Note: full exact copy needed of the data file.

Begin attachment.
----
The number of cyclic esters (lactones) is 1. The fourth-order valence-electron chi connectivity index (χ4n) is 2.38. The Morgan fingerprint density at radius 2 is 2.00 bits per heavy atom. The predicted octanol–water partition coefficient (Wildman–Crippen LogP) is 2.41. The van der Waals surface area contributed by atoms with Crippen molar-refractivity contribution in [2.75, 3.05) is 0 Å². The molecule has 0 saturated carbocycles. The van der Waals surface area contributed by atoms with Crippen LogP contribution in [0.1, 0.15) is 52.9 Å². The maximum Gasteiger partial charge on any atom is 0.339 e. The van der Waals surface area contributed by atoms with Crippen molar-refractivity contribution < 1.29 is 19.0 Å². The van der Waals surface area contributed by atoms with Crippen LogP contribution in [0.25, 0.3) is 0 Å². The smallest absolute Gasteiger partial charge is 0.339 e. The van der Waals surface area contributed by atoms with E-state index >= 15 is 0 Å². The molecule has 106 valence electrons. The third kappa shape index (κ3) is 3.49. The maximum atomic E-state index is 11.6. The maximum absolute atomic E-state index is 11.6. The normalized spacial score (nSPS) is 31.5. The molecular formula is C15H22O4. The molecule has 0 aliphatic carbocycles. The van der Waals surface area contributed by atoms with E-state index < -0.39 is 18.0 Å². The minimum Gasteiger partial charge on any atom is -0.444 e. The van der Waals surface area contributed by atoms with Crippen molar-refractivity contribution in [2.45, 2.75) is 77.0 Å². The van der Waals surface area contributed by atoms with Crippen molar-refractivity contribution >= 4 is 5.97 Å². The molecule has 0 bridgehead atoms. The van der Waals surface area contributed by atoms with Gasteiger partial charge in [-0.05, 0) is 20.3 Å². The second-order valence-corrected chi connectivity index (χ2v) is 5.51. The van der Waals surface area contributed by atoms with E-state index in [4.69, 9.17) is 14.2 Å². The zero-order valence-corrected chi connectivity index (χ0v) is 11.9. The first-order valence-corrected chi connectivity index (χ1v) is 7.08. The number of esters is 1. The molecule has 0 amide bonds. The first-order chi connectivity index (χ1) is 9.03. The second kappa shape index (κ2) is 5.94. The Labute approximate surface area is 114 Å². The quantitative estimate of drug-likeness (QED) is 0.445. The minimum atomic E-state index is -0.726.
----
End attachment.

The number of cyclic esters (lactones) is 1. The fourth-order valence-electron chi connectivity index (χ4n) is 2.38. The Morgan fingerprint density at radius 2 is 2.00 bits per heavy atom. The predicted octanol–water partition coefficient (Wildman–Crippen LogP) is 2.41. The van der Waals surface area contributed by atoms with Crippen molar-refractivity contribution in [2.75, 3.05) is 0 Å². The molecule has 0 saturated carbocycles. The van der Waals surface area contributed by atoms with Crippen LogP contribution in [0.1, 0.15) is 52.9 Å². The maximum Gasteiger partial charge on any atom is 0.339 e. The van der Waals surface area contributed by atoms with Crippen molar-refractivity contribution < 1.29 is 19.0 Å². The van der Waals surface area contributed by atoms with Crippen LogP contribution in [0.25, 0.3) is 0 Å². The smallest absolute Gasteiger partial charge is 0.339 e. The van der Waals surface area contributed by atoms with E-state index >= 15 is 0 Å². The molecule has 106 valence electrons. The third kappa shape index (κ3) is 3.49. The maximum atomic E-state index is 11.6. The maximum absolute atomic E-state index is 11.6. The normalized spacial score (nSPS) is 31.5. The molecular formula is C15H22O4. The molecule has 0 aliphatic carbocycles. The van der Waals surface area contributed by atoms with E-state index < -0.39 is 18.0 Å². The minimum Gasteiger partial charge on any atom is -0.444 e. The van der Waals surface area contributed by atoms with Crippen molar-refractivity contribution in [2.45, 2.75) is 77.0 Å². The van der Waals surface area contributed by atoms with Crippen molar-refractivity contribution >= 4 is 5.97 Å². The molecule has 0 bridgehead atoms. The van der Waals surface area contributed by atoms with Gasteiger partial charge in [-0.05, 0) is 20.3 Å². The second-order valence-corrected chi connectivity index (χ2v) is 5.51. The van der Waals surface area contributed by atoms with E-state index in [4.69, 9.17) is 14.2 Å². The zero-order valence-corrected chi connectivity index (χ0v) is 11.9. The first-order valence-corrected chi connectivity index (χ1v) is 7.08. The number of esters is 1. The molecule has 0 amide bonds. The first-order chi connectivity index (χ1) is 9.03. The second kappa shape index (κ2) is 5.94. The Labute approximate surface area is 114 Å². The quantitative estimate of drug-likeness (QED) is 0.445. The minimum atomic E-state index is -0.726.